There’s been a lot of girl drama occurring in Maddie’s 6th grade class. There are cliques, popular girls, and awkward girls. Sadly, Maddie’s one of the popular girls, and her group of friends have been behaving rather cliquey lately.
Which bums me out on so many levels. I was never the popular girl in elementary school or junior high. Pretty much, I was awkward and had no self-confidence and my whole being desired acceptance from those in higher social groups. So hearing that Maddie is in one of those higher social groups and is not letting other classmates be part of her group just gets to me at my core. I don’t feel sympathy for Maddie; I sympathize with the other girls.
Yet, I also know that this is how girls are and that Maddie does have to work through these issues herself. I cannot control her life at school nor do I really want to. I feel there is a lot to be said about letting school strife work itself out.
But, still, it pains me, and I’ve tried harder than almost anything else in my parenting to instill compassion and kindness in Maddie. So, after talking to a few other moms who knew how bad things have gotten, I finally decided that I needed to step in.
But this was tricky. Because I want Maddie to figure some things out on her own (especially the social stuff) and I also want her to feel comfortable enough to talk to me and share with me, I knew I couldn’t come off heavy-handed. So I devised a plan.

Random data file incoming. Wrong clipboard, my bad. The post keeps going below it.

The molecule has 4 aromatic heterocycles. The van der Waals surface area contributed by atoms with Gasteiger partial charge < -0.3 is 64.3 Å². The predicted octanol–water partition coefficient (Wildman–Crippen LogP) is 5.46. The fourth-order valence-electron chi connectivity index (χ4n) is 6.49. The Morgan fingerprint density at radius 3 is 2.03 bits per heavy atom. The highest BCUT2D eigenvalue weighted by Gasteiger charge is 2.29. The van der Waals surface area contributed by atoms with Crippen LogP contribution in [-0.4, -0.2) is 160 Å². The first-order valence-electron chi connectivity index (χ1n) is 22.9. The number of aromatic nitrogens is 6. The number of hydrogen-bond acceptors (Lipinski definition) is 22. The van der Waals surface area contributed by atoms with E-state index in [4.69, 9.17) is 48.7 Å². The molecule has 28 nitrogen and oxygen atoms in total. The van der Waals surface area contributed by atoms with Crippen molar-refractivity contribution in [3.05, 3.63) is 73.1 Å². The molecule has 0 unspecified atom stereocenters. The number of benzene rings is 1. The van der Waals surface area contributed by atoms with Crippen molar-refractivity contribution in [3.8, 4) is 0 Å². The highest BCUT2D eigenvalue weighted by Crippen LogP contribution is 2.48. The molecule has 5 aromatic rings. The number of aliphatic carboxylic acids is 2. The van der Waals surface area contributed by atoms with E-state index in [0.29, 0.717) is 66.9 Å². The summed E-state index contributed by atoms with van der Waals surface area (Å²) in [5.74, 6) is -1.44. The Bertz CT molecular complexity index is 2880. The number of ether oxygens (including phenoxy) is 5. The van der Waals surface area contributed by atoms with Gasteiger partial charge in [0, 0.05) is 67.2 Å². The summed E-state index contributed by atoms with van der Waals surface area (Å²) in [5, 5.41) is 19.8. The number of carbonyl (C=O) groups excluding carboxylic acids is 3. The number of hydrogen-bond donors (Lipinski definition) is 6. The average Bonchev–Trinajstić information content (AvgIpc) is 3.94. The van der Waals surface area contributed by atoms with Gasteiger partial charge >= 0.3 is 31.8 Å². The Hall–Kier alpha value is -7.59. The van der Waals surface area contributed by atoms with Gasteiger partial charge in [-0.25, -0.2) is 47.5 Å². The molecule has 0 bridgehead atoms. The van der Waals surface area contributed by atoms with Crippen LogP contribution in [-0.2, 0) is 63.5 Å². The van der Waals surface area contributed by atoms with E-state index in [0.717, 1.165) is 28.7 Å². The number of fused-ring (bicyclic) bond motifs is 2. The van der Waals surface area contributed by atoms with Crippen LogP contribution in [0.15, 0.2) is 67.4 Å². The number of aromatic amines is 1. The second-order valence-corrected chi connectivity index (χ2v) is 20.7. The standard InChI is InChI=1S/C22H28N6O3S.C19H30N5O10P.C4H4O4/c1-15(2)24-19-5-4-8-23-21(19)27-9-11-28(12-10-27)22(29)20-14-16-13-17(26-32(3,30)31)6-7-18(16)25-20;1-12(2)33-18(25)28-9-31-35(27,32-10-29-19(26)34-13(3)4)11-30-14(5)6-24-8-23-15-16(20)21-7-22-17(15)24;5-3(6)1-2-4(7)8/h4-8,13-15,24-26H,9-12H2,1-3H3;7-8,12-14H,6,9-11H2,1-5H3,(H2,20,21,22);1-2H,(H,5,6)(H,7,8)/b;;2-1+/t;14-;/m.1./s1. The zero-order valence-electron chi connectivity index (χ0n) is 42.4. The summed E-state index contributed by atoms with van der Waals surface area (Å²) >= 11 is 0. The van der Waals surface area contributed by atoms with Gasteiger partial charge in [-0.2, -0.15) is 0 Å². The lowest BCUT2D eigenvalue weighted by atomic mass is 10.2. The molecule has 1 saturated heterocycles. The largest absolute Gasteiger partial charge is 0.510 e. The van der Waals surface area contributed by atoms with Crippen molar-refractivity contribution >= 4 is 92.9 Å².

Yesterday, when I picked her up from school, I coolly said, “I spoke with a few parents at school who are concerned about your group of friends and certain events that have transpired this week and so tomorrow night, I’m taking you out to dinner, and I want an honest and complete explanation and resolution to what’s been occurring.” That’s all I said.
And Maddie spent the entire night, in tears, hanging out in her room. At one point, she came down the stairs and accused me of never being on her side. I coolly replied, “I’m not discussing this until tomorrow night, and I’m not accusing you of anything. I want to hear YOUR explanation and resolution tomorrow. You have a day to prepare.”
I think the waiting was torture for her.
So tonight we went out to dinner. I didn’t say a word as I listened to her explain what’s been occurring over the past week. And let me just say, DRAMA! But I didn’t judge, I just listened, and I think giving her a day to think about all this gave her the time to look at the situation from some of the other kids’ perspectives (even if it was torturous). Then she told me her resolution: she had written apology notes to girls who have been feeling ostracized.
I commended Maddie and explained to her the importance of not gossiping, being friendly with everyone, saying nothing if you don’t have anything nice to say, and generally staying out of other people’s business.
I feel like I just had a good parenting moment. I feel like I really got through to Maddie while at the same time letting her be in charge of how she was going to resolve the problem. I’m sure this event is going to be one of many more to come, but for now, I’m thankful with the way things worked out.
As a parting bit of advice and an attempt to be a bit moralizing, I said, “Maddie. Just think of Jesus. Always ask yourself, ‘What would Jesus do?'”
To which she replied, “Ya, I guess. But I think it’s better to think, ‘What would Taylor Swift do?’ Cause she seems like a really nice girl too.” I don’t even know what to say about that: Stumped parenting moment #459,876.